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FATAL HARBOR by Brendan DuBois: Book Review

It’s been three years in real time since the publication of Resurrection Day, but only a week has passed in fictional time for Lewis Cole.  In that novel, a protest against the nuclear plant in Lewis’ adopted home town of Tyler, New Hampshire turned violent, leaving his best friend and town police officer Diane Woods in a coma.  Lewis saw the brutal attack and is determined to bring the killer to justice, or at least his idea of justice, in Fatal Harbor.

The only survivor of a project gone tragically wrong when he worked for the Department of Defense, Lewis has no faith that the any government agency wants to find the killer.  Every step he takes convinces him that he is endangering his own life and the life of his friend, Felix Tinios, by pursuing the man who nearly killed Diane and that the government is not on his side.  But Lewis won’t stop his investigation and pursuit.  He knows who the killer is, he just has to find him.

Lewis and Felix follow the trail to Boston University where faculty member Heywood Knowlton is known to be sympathetic to the Nuclear Freedom Front, the group behind the protest.  Posing as a free-lance journalist writing a story about the plant and the violent demonstration that took place there, Lewis talks to the professor but Heywood tells him in no uncertain terms that he won’t cooperate.  To Heywood, the man Lewis is looking for is a “true believer, a fighter for the people….”  And if a police officer was injured or killed, that’s the “price of progress.”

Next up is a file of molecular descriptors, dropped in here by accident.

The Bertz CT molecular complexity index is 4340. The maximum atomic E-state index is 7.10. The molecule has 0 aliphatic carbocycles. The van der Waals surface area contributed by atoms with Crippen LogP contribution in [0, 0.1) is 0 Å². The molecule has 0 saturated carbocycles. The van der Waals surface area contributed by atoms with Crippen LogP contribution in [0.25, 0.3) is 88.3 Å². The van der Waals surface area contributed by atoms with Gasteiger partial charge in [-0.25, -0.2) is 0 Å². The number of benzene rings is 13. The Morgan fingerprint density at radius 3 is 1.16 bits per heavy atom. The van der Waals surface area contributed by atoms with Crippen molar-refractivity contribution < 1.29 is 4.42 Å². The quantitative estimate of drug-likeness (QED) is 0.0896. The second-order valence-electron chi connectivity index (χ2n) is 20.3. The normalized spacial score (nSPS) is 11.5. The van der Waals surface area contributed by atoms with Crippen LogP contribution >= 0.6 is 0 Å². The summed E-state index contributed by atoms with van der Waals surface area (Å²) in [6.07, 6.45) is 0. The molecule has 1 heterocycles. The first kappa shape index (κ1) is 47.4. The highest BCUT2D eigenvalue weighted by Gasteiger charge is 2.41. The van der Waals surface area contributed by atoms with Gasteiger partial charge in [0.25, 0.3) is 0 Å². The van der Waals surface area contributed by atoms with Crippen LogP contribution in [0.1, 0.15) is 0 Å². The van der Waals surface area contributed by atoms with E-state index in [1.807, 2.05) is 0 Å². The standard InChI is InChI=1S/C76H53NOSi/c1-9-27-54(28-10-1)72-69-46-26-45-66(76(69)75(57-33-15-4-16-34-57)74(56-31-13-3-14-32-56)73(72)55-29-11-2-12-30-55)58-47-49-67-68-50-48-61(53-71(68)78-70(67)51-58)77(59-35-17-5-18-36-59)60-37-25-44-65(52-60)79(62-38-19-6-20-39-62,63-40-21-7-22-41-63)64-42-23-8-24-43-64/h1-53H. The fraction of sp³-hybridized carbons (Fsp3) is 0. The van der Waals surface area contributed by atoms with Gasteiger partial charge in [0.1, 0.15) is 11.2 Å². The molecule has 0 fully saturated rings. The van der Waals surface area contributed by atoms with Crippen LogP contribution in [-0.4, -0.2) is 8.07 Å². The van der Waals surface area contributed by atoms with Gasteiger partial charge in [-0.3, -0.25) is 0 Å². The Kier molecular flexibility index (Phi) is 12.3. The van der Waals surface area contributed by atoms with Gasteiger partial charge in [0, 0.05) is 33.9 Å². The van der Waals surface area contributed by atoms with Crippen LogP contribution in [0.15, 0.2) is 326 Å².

As Lewis exits the university building, he sees Felix talking to two men.  As Felix walks away from the men, they begin shouting at him, and he sees one of them reach under his coat for a weapon.  Felix fires first, the men fall, and he drives away. 

Picking up Lewis later in the day, Felix explains that the two men had said they were FBI agents.  Felix knows, from past experience, that they were merely impersonating federal agents and that the whole scene was a setup to get him into their SUV.   The next day the Boston Globe carries a very short paragraph reporting the incident.  The authorities call it a false alarm, a film shoot gone wrong.  When Lewis reads this, he is more convinced than ever that the only justice Diane will ever receive has to come from him.

And when Lewis is near the end of his journey and is talking again to the university professor, Heywood Knowlton, Heywood is stunned.  “A friend?  You’re doing this for a friend…Not even a family member…a friend….”  But to Lewis, a friend is the most important thing there is.

Brendan DuBois has written another page-turning novel.  Lewis Cole comes across as a real person, dealing with a difficult past and a traumatic present.  Regardless of the dangers, he continues his search for the killer.  Lewis’ friendships are vital to him, and a promise is sacred.

To completely appreciate this excellent book, I strongly suggest reading Resurrection Day first; it will make Fatal Harbor more understandable and even more enjoyable.

You can read more about Brendan DuBois at this web site.

Check out the complete Marilyn’s Mystery Reads at her web site.